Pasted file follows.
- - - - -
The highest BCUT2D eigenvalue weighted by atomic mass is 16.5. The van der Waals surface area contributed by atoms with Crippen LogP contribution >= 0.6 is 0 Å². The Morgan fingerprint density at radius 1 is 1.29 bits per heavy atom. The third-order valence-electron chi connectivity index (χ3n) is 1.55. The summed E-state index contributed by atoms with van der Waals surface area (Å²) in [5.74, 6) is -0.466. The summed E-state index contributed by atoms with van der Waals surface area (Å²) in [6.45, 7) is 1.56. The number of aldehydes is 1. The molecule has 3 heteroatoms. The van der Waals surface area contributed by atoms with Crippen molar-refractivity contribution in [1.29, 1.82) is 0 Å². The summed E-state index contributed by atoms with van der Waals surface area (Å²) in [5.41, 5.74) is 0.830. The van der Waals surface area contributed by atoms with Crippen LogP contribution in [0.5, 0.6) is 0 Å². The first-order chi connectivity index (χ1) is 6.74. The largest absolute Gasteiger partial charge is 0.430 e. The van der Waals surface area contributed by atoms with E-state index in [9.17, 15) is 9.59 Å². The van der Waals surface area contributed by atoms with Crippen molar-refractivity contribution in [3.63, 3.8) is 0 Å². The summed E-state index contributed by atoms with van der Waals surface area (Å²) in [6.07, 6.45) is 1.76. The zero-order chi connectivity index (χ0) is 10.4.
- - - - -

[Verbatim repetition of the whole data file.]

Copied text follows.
The highest BCUT2D eigenvalue weighted by atomic mass is 16.5. The van der Waals surface area contributed by atoms with Crippen LogP contribution >= 0.6 is 0 Å². The Morgan fingerprint density at radius 1 is 1.29 bits per heavy atom. The third-order valence-electron chi connectivity index (χ3n) is 1.55. The summed E-state index contributed by atoms with van der Waals surface area (Å²) in [5.74, 6) is -0.466. The summed E-state index contributed by atoms with van der Waals surface area (Å²) in [6.45, 7) is 1.56. The number of aldehydes is 1. The molecule has 3 heteroatoms. The van der Waals surface area contributed by atoms with Crippen molar-refractivity contribution in [1.29, 1.82) is 0 Å². The summed E-state index contributed by atoms with van der Waals surface area (Å²) in [5.41, 5.74) is 0.830. The van der Waals surface area contributed by atoms with Crippen LogP contribution in [0.5, 0.6) is 0 Å². The first-order chi connectivity index (χ1) is 6.74. The largest absolute Gasteiger partial charge is 0.430 e. The van der Waals surface area contributed by atoms with E-state index in [9.17, 15) is 9.59 Å². The van der Waals surface area contributed by atoms with Crippen molar-refractivity contribution in [3.63, 3.8) is 0 Å². The summed E-state index contributed by atoms with van der Waals surface area (Å²) in [6.07, 6.45) is 1.76. The zero-order chi connectivity index (χ0) is 10.4.